CAPITALISM has clocked the ethical consumer. Shoe brands like TOMS and Skechers tease in customers by matching purchases with a donation of a pair of shoes to a child in need. So far, TOMS has handed out 60m pairs of shoes, letting fashion-conscious consumers feel good about boosting children’s health, access to education and confidence. But evidence suggests that shoppers’ warm glow is unjustified.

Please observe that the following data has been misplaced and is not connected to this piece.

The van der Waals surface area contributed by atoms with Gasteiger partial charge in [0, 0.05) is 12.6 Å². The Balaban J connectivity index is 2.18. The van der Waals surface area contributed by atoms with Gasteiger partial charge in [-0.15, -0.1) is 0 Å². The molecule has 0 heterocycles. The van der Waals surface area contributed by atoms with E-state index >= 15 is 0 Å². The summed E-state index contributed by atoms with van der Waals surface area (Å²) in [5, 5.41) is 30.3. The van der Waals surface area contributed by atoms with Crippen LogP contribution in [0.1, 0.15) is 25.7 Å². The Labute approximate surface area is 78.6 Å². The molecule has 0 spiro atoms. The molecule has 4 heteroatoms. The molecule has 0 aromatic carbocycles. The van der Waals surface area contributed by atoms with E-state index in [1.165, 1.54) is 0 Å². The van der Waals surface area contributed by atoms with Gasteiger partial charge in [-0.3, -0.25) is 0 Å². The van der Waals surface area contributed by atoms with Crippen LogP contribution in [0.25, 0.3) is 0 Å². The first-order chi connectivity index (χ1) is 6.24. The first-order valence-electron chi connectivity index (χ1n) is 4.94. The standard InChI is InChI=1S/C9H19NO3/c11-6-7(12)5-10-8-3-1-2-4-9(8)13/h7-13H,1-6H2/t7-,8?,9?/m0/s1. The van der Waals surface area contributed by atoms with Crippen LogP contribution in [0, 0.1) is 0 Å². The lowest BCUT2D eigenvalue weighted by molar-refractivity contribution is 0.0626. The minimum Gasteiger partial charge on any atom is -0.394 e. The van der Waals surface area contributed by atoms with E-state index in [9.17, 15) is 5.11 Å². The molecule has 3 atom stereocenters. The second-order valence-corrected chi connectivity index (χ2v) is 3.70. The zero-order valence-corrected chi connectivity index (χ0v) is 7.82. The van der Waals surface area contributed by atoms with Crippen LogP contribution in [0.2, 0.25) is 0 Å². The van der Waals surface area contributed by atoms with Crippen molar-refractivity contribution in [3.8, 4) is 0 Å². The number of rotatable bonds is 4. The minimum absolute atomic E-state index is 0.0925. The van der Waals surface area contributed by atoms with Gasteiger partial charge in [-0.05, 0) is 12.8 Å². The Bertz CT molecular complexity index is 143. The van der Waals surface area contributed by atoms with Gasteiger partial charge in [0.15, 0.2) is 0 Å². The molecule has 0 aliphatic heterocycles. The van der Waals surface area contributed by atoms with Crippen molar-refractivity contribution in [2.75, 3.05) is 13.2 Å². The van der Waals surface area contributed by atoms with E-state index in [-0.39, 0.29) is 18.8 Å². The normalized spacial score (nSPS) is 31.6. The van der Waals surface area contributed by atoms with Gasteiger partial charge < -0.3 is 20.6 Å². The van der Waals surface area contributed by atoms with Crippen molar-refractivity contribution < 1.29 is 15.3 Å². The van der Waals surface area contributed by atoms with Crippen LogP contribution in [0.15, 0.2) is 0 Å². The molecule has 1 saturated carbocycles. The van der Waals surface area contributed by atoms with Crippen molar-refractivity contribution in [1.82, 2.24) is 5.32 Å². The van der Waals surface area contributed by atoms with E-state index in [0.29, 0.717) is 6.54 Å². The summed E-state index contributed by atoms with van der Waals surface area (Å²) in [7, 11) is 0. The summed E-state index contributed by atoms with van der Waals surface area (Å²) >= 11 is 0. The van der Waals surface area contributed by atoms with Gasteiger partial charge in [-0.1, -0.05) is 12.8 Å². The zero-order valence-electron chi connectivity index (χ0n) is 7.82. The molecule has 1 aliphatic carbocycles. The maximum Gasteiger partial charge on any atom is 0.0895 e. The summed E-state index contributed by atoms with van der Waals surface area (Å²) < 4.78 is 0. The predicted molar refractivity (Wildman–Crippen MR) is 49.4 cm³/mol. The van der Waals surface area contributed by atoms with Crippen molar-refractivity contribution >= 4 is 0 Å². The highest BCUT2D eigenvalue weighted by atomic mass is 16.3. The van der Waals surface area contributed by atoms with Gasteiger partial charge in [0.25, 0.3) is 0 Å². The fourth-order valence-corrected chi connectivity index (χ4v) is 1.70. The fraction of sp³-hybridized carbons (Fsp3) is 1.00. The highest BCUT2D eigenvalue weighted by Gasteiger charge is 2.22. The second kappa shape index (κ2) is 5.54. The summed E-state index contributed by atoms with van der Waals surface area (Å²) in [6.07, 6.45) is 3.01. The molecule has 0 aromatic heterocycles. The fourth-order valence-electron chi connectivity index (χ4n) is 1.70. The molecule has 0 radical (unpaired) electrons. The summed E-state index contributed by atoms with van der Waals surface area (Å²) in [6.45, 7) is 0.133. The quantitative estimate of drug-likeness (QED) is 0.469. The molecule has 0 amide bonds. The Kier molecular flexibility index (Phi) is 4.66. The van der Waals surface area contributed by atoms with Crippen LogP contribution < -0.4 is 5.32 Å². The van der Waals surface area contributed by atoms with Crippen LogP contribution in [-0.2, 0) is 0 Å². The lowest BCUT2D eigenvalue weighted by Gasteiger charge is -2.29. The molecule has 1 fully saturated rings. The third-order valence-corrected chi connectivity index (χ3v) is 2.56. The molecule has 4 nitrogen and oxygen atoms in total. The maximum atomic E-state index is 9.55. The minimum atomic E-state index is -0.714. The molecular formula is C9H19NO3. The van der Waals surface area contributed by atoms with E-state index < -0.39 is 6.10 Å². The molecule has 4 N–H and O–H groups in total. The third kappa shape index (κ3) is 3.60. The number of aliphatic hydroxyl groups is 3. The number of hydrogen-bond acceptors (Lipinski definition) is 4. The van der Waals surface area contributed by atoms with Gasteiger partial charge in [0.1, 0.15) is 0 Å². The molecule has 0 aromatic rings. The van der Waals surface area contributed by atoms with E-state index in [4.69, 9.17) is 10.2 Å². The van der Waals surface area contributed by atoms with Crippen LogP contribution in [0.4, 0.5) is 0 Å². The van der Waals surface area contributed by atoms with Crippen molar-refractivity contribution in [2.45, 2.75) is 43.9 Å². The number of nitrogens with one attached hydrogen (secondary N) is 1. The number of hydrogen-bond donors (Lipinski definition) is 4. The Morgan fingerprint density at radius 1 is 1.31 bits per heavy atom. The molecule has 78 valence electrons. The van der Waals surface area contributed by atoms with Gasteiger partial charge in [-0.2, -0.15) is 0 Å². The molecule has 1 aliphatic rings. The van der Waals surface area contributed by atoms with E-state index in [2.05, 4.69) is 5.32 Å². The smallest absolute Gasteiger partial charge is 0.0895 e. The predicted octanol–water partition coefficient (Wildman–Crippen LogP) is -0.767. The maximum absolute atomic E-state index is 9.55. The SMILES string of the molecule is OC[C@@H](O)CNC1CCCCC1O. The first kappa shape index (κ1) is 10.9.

Handing out aid in kind gives plenty to worry about. It could suck life from local markets, and foster a culture of aid-dependency. Handing out goods rather than cash runs the risk of spending money on things people neither need nor want. To find out if its intervention had worked, TOMS, to its credit, asked a group of academics to investigate and gave them assurances that they could publish whatever they liked. In late 2012 they randomly picked which of 1,578 children across 18 rural communities in El Salvador would receive pairs of TOMS’ black-canvas, rubber-soled shoes. By comparing the places and children who received the shoes with ones that did not, they could work out how much these boots really gave…Continue reading